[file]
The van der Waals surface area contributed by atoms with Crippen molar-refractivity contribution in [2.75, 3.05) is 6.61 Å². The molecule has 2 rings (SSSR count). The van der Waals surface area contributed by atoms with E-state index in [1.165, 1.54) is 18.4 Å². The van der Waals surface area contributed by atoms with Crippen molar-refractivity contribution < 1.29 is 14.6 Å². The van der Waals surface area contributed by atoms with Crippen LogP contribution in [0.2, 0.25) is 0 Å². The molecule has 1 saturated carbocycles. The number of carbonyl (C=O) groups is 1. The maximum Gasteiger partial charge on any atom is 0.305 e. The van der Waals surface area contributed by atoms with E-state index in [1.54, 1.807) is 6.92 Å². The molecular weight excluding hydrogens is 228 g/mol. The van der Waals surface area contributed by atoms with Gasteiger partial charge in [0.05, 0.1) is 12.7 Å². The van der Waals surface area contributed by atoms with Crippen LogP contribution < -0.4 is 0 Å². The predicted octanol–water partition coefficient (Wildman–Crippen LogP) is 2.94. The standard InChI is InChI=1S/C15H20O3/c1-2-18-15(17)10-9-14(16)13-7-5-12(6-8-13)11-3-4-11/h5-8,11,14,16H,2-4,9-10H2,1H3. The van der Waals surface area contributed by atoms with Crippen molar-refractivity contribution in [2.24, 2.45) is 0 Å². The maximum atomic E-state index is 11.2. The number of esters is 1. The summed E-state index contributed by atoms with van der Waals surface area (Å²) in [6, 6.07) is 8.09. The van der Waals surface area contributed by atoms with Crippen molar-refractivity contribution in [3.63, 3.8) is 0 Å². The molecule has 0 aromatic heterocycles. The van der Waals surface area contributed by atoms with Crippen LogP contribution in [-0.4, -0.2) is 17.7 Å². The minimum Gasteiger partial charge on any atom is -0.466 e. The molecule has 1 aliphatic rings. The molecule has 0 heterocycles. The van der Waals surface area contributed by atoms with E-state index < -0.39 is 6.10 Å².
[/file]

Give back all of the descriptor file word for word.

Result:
The van der Waals surface area contributed by atoms with Crippen molar-refractivity contribution in [2.75, 3.05) is 6.61 Å². The molecule has 2 rings (SSSR count). The van der Waals surface area contributed by atoms with E-state index in [1.165, 1.54) is 18.4 Å². The van der Waals surface area contributed by atoms with Crippen molar-refractivity contribution < 1.29 is 14.6 Å². The van der Waals surface area contributed by atoms with Crippen LogP contribution in [0.2, 0.25) is 0 Å². The molecule has 1 saturated carbocycles. The number of carbonyl (C=O) groups is 1. The maximum Gasteiger partial charge on any atom is 0.305 e. The van der Waals surface area contributed by atoms with E-state index in [1.54, 1.807) is 6.92 Å². The molecular weight excluding hydrogens is 228 g/mol. The van der Waals surface area contributed by atoms with Gasteiger partial charge in [0.05, 0.1) is 12.7 Å². The van der Waals surface area contributed by atoms with Crippen LogP contribution < -0.4 is 0 Å². The predicted octanol–water partition coefficient (Wildman–Crippen LogP) is 2.94. The standard InChI is InChI=1S/C15H20O3/c1-2-18-15(17)10-9-14(16)13-7-5-12(6-8-13)11-3-4-11/h5-8,11,14,16H,2-4,9-10H2,1H3. The van der Waals surface area contributed by atoms with Crippen molar-refractivity contribution in [2.24, 2.45) is 0 Å². The maximum atomic E-state index is 11.2. The number of esters is 1. The summed E-state index contributed by atoms with van der Waals surface area (Å²) in [6, 6.07) is 8.09. The van der Waals surface area contributed by atoms with Crippen molar-refractivity contribution in [3.63, 3.8) is 0 Å². The molecule has 0 aromatic heterocycles. The van der Waals surface area contributed by atoms with Crippen LogP contribution in [-0.4, -0.2) is 17.7 Å². The minimum Gasteiger partial charge on any atom is -0.466 e. The molecule has 1 aliphatic rings. The molecule has 0 heterocycles. The van der Waals surface area contributed by atoms with E-state index < -0.39 is 6.10 Å².